For several years in the 1960s, starting when he was only 11, Karl Haucke says he was abused by a Catholic priest:
But the abuse was not just of a physical, sexual nature. The priest made him relate the stories during the weekly confession. “Confession includes penance. Depending on the abuser’s mood, he might say ‘I’ll come around to your bed tonight or tomorrow.’ Then it would start all over again.”
That trauma lasted with him for a lifetime and he eventually became a spokesperson for other victims of Catholic abuse. He was hopeful when Cardinal Rainer Maria Woelki, the Archbishop of Cologne, promised an independent investigation into what occurred in his diocese — especially the part about how the report would be made public. But last year, the archdiocese told the victims the report would not be publicized because it wasn’t “legally watertight.” Haucke quit his victims’ committee post in protest.
He also filed a lawsuit.
Last month, when the report was completed, even reporters weren’t allowed to see it with without first signing confidentiality agreements — something several of them refused to do… because what’s the point? Why take part in the cover-up?
But Haucke’s lawsuit led to lawyers having access to that document, and its contents have now been leaked to news outlets like the Daily Beast, which are now highlighting the damning information inside:
The report is the byproduct of a lawsuit alleging that orphaned boys living in the boarding houses of the Order of the Sisters of the Divine Redeemer were sold or loaned for weeks at a time to predatory priests and businessmen in a sick rape trade. The men involved in the lawsuit say as boys they were denied being adopted out or sent to foster families because selling them for rape lined the sisters’ coffers for their “convent of horrors.” Some of the boys were then groomed to be sex slaves to perverts, the report claims.
The alleged abuse went on for years, with one of the males claiming the nuns even frequently visited their college dorms after they had left the convent. He said the nuns often drugged him and delivered him to predators’ apartments.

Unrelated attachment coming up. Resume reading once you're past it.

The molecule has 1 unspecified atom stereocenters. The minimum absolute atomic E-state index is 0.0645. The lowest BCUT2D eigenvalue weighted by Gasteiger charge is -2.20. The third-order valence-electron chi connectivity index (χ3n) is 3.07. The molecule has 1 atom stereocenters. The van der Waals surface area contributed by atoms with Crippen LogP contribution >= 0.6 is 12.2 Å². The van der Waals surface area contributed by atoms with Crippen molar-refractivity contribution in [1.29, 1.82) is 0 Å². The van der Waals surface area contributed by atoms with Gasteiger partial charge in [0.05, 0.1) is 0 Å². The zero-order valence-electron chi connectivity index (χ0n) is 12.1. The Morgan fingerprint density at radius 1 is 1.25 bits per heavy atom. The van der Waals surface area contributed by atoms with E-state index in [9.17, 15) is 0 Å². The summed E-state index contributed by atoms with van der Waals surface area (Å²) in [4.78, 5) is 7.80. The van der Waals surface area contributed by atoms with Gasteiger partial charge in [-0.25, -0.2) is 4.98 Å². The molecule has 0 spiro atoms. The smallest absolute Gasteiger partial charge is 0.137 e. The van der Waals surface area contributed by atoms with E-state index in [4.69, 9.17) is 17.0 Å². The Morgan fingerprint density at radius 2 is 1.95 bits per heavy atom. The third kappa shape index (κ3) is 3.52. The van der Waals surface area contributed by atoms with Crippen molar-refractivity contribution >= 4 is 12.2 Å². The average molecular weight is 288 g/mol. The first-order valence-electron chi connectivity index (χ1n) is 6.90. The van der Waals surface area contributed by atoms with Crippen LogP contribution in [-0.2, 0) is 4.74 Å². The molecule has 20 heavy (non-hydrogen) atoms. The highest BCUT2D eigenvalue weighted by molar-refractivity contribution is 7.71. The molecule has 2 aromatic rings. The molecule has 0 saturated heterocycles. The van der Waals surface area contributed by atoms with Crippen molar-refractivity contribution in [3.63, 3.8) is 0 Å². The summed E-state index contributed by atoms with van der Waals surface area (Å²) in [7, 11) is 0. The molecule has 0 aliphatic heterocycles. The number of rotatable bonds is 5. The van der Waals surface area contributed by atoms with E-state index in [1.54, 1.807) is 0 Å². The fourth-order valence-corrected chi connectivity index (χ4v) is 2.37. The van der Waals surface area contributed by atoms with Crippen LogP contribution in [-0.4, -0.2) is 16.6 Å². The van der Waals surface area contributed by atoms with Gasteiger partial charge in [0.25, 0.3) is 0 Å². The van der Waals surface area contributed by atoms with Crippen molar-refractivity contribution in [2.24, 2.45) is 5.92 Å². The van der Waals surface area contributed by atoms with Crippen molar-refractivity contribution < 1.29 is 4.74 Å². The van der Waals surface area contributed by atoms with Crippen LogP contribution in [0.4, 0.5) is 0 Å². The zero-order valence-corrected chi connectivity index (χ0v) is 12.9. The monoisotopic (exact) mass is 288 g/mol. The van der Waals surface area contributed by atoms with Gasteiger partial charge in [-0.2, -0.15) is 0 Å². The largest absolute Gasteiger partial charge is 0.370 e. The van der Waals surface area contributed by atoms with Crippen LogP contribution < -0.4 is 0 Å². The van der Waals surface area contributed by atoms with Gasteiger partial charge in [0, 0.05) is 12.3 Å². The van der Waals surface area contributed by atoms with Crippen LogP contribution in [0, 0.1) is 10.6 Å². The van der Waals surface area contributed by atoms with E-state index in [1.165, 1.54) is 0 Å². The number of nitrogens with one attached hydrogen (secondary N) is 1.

… The report names various German businessmen and complicit clergy who “rented” the young boys from the nuns who ran a convent in Speyer, Germany between the 1960s and 1970s. Among the worst instances of abuse were gang bangs and orgies the young boys were forced to participate in before being returned to the convent where the nuns would then punish them for wrinkling their clothing or being covered in semen.
The report says there were 175 victims ages 14 and younger. Rather than blaming the nuns for facilitating the abuse, though, it points a finger at the system that allowed the abuse to occur. A redacted version of the report may come out in March.
Still, the contents were so graphic and disturbing, that those who have read it couldn’t handle it:
… Bishop Karl-Heinz Wiesmann, who now leads the archdiocese, said that the abuse report was “so gory” it would be too shocking to make public. Wiesemann told the Catholic News Agency KNA that after reading it he had to take a month’s sabbatical to recover.
The fact that it’s so shocking is all the more reason to make it public. Hiding the horrors is what led to this problem in the first place. It shouldn’t matter that most of the alleged abusers are dead or that many of the victims have received compensation through a series of settlements. The Church needs to be exposed, period. The worse the crimes, the more urgent it becomes for world to know about them. Maybe that will be the push that some Catholics need to finally leave the criminal organization for good.
(Image via Shutterstock. Thanks to Brian for the link)